“Albuquerque is rich with history, and what better place to discover it than historic Old Town? Old Town is a plaza that contains everything from old souvenir shops to high-end galleries. You’ll get your pick of beautiful turquoise jewelry and Native American pottery. Don’t forget to take pictures in the historic gazebo in the heart of Old Town or to visit the beautiful San Felipe Church, Albuquerque’s oldest building. You absolutely cannot leave Old Town without visiting a very important and unique shop: The Candy Lady. This woman has been making candy for decades here in Old Town and you’ve never seen candy like it.” (Suggested by Cassandra Baldonado)

From left to right: San Felipe de Neri Church (credit: MarbleStreetStudio.com), Old Town Plaza Gazebo (credit: MarbleStreetStudio.com), and The Candy Lady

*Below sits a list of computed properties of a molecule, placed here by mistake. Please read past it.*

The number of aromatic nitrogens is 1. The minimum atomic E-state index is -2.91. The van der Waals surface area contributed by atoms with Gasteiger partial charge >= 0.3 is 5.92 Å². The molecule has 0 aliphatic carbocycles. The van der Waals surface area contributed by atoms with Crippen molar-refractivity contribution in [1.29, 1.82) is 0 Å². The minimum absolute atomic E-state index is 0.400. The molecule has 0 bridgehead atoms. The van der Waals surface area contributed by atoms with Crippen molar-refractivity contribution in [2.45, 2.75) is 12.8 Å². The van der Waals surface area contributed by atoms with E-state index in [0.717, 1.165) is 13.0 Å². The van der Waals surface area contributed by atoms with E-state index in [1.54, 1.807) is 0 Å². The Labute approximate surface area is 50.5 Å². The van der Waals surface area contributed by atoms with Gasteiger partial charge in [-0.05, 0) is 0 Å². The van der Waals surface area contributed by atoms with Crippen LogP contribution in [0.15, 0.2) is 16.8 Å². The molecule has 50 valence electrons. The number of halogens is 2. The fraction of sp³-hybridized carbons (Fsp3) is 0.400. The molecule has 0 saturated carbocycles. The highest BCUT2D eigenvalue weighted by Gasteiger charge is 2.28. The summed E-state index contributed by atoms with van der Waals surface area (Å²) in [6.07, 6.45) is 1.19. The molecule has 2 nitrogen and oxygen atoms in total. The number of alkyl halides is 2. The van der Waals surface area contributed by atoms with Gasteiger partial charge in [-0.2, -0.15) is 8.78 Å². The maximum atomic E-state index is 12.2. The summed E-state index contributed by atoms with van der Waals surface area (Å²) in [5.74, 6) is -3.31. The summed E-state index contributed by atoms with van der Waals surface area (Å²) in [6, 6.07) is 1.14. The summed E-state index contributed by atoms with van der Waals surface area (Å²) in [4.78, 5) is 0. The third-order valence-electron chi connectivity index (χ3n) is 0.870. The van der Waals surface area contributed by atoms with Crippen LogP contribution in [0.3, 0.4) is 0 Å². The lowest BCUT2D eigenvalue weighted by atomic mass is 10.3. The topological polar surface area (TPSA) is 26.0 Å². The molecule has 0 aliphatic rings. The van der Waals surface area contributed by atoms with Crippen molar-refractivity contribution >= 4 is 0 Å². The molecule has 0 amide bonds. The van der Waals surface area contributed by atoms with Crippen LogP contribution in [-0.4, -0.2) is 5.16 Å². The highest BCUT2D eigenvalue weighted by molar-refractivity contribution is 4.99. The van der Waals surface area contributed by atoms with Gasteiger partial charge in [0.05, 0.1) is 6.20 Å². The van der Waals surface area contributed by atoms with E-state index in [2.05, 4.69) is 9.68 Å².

From left to right: San Felipe de Neri Church (credit: MarbleStreetStudio.com), Old Town Plaza Gazebo (credit: MarbleStreetStudio.com), and The Candy Lady

Indian Pueblo Cultural Center

Indian Pueblo Cultural Center

“If you’re looking for some late night excitement, try Old Town’s ghost tour, held nightly at 8 p.m. You’ll learn about the many curious unexplained phenomena associated with the site. Call for reservation (505-246-8687). For an interesting daytime activity, head over to the Indian Pueblo Cultural Center. It’s a nice museum with a collection of artifacts related to the culture and history of the Pueblo people. Some artifacts and pottery date back more than a thousand years. The Center also has an art gallery, a restaurant, and a large gift shop, and you can watch demonstrations of Native dances. If you’re lucky to be in Albuquerque on a Thursday, Friday, or Saturday evening, you can enjoy live music on the patio while you sample fresh and authentic Native American food. In addition, the courtyard offers live Native American dances every weekend.” (Suggested by Ana Cobos)

Lindy's Diner

Lindy’s Diner